- On juillet 19, 2016
Do we have a consensus agreement on how to measure training load? The short answer is NO, and most likely we never will. Sport Science is an art with simple data to correlate; there are no fixed answers. That’s why you’ve got a job. You can combine ‘x’ amount of variables by athlete, group of athletes, sports, gender and present a formula that you believe works best for your players.
Like anything in life, if you show results then people will think that you have the right combination of test, training, load, game speed and recovery. In reality, let’s be honest, there are few people that claim they’ve got injury prediction algorithms. As a professional I have to say, people want to hear what they want. The clever minds that I know we have in our field, understand that it takes more than just formulas and equations to predict injuries. Therefore, if you want to be commercially guided then you know which sport science company you need to listen.
A few weeks ago we attended the Training Load 2016 conference in Qatar hosted by the Aspire Academy and based on some comments and private discussions we’ve got some questions and discussions for others to comment on and enrich the current applied science knowledge.
- What is Training Stress Balance? Do people in the industry know its benefits?
- Can you compare Weight Training Load; Game, Training, Psychology, Recovery and Skills Load?
- Should we consider “external load”, if so what are the benefits? What should I do with this data? Is it relevant?
- If you’ve got low budget and very minimum people to help. What you should do? You have a low budget for Technology (Velocity training, timing gates, GPS, Athlete Management System, and the like). What answers do you need for your organization that you can gain without any budget for technology?
Answers (In reality, comments):
- TSB = Training stress balance (how hard does this week compare to the previous four). TSB can apply to anything. Some important variables that good teams collect, train, prescribe and analyse: a) Number of decelerations in Zone 5 and 6 AND when the athlete decelerate at 4 m/s or more. Key note here is how do you train and prescribe training? You need a GPS tech to do this analysis. b) RSI thresholds vs CMJ. c)Velocity based training threshold. d) External load. e) Quality of sleep vs muscle soreness vs # of accelerations on game day (Zone 5&6)
- The typical RPE x Duration equation runs into problems when you want to sub-categorize game, skills, endurance, recovery sessions and most importantly when Strength and Conditioning sessions enters the equation. In our view, you cannot mix them to get an overall load number. In fact, Weight room load is easily measurement by Tonnage and this can be good enough to get an overall TSB figure whereas Training Load can be way more complicated to analyze.
Some people at the Aspire conference highlighted some topics.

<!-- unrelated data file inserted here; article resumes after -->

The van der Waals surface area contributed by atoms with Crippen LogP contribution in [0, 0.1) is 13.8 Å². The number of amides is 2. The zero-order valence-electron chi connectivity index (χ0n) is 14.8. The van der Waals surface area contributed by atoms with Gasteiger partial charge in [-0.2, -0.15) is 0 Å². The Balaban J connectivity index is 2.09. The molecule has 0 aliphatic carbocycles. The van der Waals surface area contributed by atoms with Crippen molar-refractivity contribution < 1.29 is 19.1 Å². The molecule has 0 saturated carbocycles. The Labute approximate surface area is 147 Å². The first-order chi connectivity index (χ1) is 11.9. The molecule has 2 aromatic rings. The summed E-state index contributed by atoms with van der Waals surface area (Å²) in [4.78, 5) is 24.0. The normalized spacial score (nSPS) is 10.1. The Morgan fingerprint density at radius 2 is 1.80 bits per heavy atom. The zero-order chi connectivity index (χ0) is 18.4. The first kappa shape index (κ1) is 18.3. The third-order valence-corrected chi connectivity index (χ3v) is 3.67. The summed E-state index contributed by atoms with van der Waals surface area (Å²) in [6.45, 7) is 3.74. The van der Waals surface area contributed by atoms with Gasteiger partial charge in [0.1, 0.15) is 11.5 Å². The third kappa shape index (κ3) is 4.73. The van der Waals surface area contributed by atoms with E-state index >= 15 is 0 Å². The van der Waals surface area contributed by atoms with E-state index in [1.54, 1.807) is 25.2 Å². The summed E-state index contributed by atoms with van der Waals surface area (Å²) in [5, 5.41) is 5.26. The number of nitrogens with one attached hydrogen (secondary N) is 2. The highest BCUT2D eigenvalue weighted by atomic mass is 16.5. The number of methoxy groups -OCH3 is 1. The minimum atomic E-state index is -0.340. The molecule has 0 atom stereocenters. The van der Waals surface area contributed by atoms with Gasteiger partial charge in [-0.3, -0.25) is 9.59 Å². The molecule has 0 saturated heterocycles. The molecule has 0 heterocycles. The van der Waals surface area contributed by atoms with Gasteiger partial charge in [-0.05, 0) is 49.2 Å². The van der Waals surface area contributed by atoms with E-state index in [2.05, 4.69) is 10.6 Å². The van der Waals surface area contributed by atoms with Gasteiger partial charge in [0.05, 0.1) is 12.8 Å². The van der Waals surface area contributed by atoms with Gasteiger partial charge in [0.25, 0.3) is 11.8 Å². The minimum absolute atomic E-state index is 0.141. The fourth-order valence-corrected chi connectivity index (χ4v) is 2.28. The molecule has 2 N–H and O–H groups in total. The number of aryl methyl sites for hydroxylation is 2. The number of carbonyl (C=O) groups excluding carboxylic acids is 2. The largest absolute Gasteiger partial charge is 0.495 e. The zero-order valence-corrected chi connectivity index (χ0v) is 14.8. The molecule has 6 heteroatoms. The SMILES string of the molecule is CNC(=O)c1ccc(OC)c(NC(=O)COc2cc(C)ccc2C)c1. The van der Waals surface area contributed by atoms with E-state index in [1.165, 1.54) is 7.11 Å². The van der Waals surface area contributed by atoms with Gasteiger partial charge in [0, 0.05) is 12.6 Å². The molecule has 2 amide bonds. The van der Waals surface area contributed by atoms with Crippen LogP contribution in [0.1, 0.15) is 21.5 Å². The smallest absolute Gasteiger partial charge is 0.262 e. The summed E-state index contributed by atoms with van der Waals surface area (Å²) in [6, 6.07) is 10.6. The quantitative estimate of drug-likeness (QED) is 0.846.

- Would it be more efficient if you take a session, let’s say 60 minutes , and ask the players every 15 minutes their RPE and then average it?
- Would it be better if we only count the minutes that the players reached their threshold, VO2 Max and Anaerobic sessions only.
- Brain load: how can we measure it? How would this then impact athlete performance?
- I’ve personally been on the road for 6 weeks in Europe visiting professional clubs all over. I have asked this question to all of them. I can’t tell you the name of my clients or potential ones but what I can say is the fact that 95% of them ignore this data. They consider it irrelevant, very difficult to quantify, rejections from player, etc. Are they interested in this type of data? Most of them yes, but numerous restrictions might apply. Professional athletes are not special military personnel and / or very ill people in which compliance (to what?) is very high for obvious reasons. I have also look at the literature and can find every little evidence of their practicality and how this contributes to athlete performance.
Questions we would like to raise on this matter.
- What kind of activities your athletes do? Playing FIFA for 4 hours or Call of Duty, gardening, painting, music?
- If they play video games at home? For how long? Professional athletes are competitive therefore would this activity overload their stress levels? Would they improve performance playing Call of Duty (“killing people for 2 or 3 hours”)
- Would clubs look at investing in Painting classes, music activities, and / or reading skills?
- How do you balance external load vs boranes?
- 4. You need to start with a question. Anyone in our field should start with a specific or general questions you want to solve.
- RPE x duration for game days and training days (keep it simple – no technology needed)
- Total Value Gym load (Tonnage will give you enough data – no technology needed)
- Two of our best subjective data points to collect: Muscle soreness, location of the soreness, some information about sleep (quality or quantity) – no technology needed
- Keep some data related to external load. It can be as simple of what kind of activities your athletes do.
These are the areas in which you can gather the best data without technology that I believe you can collect, analyze and report back to your athletes and coaches that have some meaning to performance. It is up to you how you combine these data points to create some valuable algorithms per athlete or group of athletes. Remember all reports should be simple to explain to coaches and meaningful enough for your athletes to keep the compliance up.